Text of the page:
POPPING THE PROTEST CHERRYA few years ago, I took a date to see A.J. Roach based on his 2003 release, Dogwood Winter. It was at Plush, in the lounge up front, and among the 25 or so people in the room, we were probably the only ones there specifically for the music. Like the persistent troubadour he is, Roach kept on playing his gorgeous songs--just him and his trusty acoustic guitar--until, before long, the entire room had taken note and began applauding enthusiastically after each tune. Long before anti-George W. Bush songs were all the rage, he played one that had all 25 of us exploding with laughter, while still making us realize that we were all screwed. It was the first Dubya protest song I ever heard, and it remains one of my favorites.
Don't miss A.J. Roach when he performs at The Hut, 305 N. Fourth Ave, next Thursday, Jan. 31. Admission is $5. Call 623-3200 for further details.
CHEERS FOR CHEERThe evening of July 19, 2006, was deemed dinosaur night on Congress Street. At the Rialto Theatre, legendary Kinks leader Ray Davies was holding court for a slavishly devoted throng of fans. And across the street at Club Congress afterward, Blue Cheer--featuring original singer and bassist Dickie Peterson and drummer Paul Whaley--sought to teach the young'uns where heavy metal came from.
After seeing Davies turn in a spectacular show, it was a bit of a lark: "Yeah, I guess I'll go across the street and see what's left of Blue Cheer." But it turned out to be no lark at all. Everyone who saw them couldn't help but marvel that, at their advanced age, Blue Cheer still fucking rocked, man.
Since that appearance, the trio has released a new album, What Doesn't Kill You ... (2007, Rainman), a respectable 10 songs that will take you straight back to the era that spawned the group. Still, I wholeheartedly recommend checking them out live, where they'll remind you that although Led Zeppelin and Black Sabbath may have perfected what became known as heavy metal, bands like Cream, Deep Purple, Vanilla Fudge and Blue Cheer were its earliest proponents, combining blues-rock riffs with a power theretofore unheard.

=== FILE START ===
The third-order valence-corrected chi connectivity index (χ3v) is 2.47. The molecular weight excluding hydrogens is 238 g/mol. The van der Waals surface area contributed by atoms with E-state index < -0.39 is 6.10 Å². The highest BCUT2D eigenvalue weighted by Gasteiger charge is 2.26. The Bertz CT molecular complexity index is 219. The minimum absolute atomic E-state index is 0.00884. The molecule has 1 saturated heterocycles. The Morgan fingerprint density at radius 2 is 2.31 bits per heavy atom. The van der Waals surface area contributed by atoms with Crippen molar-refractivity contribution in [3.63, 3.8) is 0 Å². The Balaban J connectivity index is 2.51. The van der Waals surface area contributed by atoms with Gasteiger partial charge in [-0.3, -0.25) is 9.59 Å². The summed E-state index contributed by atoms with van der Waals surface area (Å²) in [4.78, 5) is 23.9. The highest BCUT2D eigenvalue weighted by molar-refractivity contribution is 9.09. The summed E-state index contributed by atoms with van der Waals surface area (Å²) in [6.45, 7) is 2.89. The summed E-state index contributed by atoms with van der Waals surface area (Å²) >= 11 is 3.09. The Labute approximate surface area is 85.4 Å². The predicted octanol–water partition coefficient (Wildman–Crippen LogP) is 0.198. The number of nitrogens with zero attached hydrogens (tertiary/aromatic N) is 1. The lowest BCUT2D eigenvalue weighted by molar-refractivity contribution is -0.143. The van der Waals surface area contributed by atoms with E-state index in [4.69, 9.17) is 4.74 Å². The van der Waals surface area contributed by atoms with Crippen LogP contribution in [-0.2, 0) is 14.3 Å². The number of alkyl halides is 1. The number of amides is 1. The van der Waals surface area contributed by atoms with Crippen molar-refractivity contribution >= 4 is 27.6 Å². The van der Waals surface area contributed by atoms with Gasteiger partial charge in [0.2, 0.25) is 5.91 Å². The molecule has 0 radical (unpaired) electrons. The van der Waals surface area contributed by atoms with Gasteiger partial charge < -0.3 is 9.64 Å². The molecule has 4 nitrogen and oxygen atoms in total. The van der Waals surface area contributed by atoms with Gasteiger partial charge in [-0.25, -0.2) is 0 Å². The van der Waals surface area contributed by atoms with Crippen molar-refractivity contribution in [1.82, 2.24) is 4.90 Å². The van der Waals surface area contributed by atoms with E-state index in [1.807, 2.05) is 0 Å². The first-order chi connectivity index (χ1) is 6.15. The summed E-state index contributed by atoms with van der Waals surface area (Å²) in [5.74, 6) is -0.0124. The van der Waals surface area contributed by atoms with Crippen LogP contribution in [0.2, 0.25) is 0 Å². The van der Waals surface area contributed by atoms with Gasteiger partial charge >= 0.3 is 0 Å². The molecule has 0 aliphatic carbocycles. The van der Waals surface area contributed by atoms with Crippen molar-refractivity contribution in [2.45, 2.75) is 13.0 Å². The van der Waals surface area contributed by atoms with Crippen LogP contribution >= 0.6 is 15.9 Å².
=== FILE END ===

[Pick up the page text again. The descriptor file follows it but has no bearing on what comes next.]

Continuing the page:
Blue Cheer perform at Club Congress, 311 E. Congress St., on Wednesday, Jan. 30. Opening the show at 8 p.m. are Golden Boots and Love Mound. Advance tickets are available at hotelcongress.com for $10; they'll be $12 on the day of show. For additional info, call 622-8848.
SWEET HARMONYYou've probably never heard of Correatown, and you are forgiven for that. You may, however, have heard the voice of Angela Correa (who is Correatown) without even knowing it.
She supplied the singing voice for Jenna Fischer's character, Darlene, in the biopic parody Walk Hard: The Dewey Cox Story. It should come as no surprise, then, that Correa is a singer-songwriter in her own right, and a darn good one at that, based on Correatown's three-song EP, Echoes (self-released). While the EP wouldn't be remarkable if Correa didn't reveal herself as a talented singer and songwriter to keep your eyes (and ears) on, the songs on Echoes benefit from stellar arrangements that incorporate extras like horns ("Pinwheels") and well-executed harmony vocals ("Racing Tides"). The hardest thing about listening to Echoes is reaching for the "repeat" button once it's over.
Angela Correa performs at Preen, 272 E. Congress St., on Friday, Jan. 25. For more information, call 628-2991.